When it comes to spice, everyone has their own unique preference, but don’t let that stop you add heat to your hotpot!

Whether yours is a fiery heat or a warm glow, there’ll be at least one type of chilli to suit your epicurean inclination. There are literally hundreds of varieties you can cook with and they differ, not only in terms of colour and heat, but also in form: from smoked to preserved, fresh or dried, ground or in flakes. We’ll tell you which is the best for your recipe, and the questions you need to ask to get it right.



Whilst fresh chillies add their own unique flavour to a dish, if you’re looking for pure heat, a dried form is the way to go. Most regular chefs will have both powder and crushed chillies in the cupboard at home, but what’s the difference? Whilst flakes are made purely from crushed peppers, chilli powder is more of a seasoning; as well as containing crushed chillies, it is mixed with other spices, like cumin and onion powder. This blending controls the overall heat of the powder.

This Stir-Fried Ginger Beef Recipe adds thinly sliced red chillies upon serving to maximise on their fresh flavour, whilst adding heat to the dish.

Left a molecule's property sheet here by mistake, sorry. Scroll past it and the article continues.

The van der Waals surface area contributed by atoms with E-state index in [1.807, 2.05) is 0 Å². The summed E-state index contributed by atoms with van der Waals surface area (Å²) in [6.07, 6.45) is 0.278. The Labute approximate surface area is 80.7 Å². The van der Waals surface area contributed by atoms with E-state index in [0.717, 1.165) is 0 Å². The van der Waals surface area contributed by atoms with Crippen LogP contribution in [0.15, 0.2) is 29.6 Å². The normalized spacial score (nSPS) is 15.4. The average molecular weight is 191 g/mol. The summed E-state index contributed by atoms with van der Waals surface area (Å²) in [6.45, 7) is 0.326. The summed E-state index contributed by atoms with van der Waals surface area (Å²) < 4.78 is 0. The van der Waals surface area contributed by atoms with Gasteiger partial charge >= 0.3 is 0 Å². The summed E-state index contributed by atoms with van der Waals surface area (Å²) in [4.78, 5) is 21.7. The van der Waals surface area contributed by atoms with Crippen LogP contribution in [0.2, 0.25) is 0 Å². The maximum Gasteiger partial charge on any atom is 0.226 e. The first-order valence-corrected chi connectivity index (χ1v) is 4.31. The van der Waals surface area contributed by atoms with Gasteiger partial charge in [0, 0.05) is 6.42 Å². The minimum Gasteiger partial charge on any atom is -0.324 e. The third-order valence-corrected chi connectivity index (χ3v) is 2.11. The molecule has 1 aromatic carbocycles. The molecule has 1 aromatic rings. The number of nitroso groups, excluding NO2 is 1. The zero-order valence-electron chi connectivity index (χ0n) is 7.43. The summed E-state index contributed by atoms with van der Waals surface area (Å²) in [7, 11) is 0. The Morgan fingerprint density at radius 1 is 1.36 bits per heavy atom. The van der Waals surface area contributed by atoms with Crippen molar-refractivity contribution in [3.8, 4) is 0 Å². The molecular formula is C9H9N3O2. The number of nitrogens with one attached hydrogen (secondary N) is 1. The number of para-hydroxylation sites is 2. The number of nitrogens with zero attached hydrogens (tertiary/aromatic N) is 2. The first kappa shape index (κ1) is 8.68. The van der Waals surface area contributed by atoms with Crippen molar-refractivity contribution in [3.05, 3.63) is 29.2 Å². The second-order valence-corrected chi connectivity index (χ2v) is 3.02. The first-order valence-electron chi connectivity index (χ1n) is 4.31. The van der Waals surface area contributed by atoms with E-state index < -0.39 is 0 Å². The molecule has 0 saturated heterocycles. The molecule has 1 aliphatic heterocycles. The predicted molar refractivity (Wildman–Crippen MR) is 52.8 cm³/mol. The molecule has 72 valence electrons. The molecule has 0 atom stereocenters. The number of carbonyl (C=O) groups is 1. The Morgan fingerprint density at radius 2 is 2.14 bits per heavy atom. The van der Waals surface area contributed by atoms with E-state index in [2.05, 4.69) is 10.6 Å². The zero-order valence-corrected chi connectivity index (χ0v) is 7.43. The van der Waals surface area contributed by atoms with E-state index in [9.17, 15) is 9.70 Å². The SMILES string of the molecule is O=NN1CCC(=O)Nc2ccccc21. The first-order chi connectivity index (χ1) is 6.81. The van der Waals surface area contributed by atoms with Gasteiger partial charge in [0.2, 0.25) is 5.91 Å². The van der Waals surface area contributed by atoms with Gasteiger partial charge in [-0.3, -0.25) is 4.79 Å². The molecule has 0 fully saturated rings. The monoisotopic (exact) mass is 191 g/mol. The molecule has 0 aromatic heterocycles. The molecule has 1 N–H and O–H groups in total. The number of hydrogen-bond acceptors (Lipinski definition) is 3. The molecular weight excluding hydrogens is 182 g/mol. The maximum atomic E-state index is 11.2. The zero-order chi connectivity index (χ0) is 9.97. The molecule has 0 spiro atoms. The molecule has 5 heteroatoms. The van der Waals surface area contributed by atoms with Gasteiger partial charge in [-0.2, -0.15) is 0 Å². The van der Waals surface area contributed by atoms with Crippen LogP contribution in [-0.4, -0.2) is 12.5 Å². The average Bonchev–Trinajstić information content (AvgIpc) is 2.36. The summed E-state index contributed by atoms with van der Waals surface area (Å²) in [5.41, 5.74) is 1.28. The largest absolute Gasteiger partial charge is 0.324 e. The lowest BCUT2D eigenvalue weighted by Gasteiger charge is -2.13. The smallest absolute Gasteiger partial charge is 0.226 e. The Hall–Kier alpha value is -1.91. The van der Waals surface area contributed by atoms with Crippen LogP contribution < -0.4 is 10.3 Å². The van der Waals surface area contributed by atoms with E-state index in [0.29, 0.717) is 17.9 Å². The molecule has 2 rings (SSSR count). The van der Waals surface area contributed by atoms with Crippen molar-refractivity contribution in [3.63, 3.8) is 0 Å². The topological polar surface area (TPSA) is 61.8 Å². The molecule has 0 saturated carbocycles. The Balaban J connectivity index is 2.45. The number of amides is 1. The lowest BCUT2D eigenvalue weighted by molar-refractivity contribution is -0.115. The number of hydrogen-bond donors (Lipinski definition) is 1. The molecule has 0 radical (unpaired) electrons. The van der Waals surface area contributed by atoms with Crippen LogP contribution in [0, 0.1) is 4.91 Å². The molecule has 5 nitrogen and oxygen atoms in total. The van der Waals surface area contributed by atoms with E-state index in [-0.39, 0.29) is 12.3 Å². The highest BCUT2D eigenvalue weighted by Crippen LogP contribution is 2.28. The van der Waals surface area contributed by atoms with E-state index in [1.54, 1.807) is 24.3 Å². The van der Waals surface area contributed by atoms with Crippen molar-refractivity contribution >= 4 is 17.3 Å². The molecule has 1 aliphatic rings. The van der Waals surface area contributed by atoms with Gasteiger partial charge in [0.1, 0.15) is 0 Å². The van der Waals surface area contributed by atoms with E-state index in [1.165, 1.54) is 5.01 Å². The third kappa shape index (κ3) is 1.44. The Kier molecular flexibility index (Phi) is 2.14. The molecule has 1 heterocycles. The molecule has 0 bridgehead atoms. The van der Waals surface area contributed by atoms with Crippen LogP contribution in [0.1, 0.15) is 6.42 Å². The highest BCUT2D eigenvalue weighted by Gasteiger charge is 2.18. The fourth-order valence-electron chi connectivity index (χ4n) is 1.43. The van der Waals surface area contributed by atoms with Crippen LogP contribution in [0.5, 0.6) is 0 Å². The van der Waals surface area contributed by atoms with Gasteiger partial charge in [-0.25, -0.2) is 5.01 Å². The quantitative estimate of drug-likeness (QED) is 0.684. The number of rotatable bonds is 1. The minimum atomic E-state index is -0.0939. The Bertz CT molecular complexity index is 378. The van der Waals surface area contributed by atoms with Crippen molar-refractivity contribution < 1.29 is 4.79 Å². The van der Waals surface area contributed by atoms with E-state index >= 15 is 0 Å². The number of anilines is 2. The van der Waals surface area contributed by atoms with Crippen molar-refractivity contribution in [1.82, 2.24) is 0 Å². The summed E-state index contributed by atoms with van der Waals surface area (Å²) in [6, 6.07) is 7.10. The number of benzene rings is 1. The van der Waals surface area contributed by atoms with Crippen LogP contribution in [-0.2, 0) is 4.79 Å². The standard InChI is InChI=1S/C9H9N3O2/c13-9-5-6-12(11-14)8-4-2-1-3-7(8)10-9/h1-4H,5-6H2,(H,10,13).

The heat of chillies is measured using the Scoville Scale. Right at the bottom are standard sweet peppers, which score zero, and at the top is the Trinidad Scorpion, which scores over 1,000,000, and the effect of which has unsurprisingly been described as “quite nasty.” But what about the more standard peppers that are available in the supermarket? At the low end of the scale is the pimento, often used to stuff olives, with a rating of 100 – 900 on the scale. Commonly found on pizzas and the main ingredient in Tabasco, the Jalapeño scores from 2,500 – 5,000. The Bird’s Eye Chilli, often used in Thai and Keralan cooking, is a step up at 50,000 to 100, 000, and at the top end of the scale there’s the Scotch Bonnet, known in Guyana as ‘ball of fire’ and scoring up to 350,000 on the scale.

For a good, hot curry, check out this recipe for Beef Vindaloo with Saffron Rice.


It comes as no surprise that each chilli will have one heat when raw, and another when cooked. The chemical that creates the spice is called capsaicin, and when raw, it can create the unpleasant burning feeling on contact with the lips, tongue and even fingers. However, when cooked this reaction is replaced with the nice, overall heat sensation when eaten and swallowed. Therefore, adding fresh chillies and chilli powder at the start of the cooking process will allow the flavour to develop and the heat to diffuse.

We love this recipe for Steak Fajitas, and with three different types of chilli, they’re sizzling in more ways than one.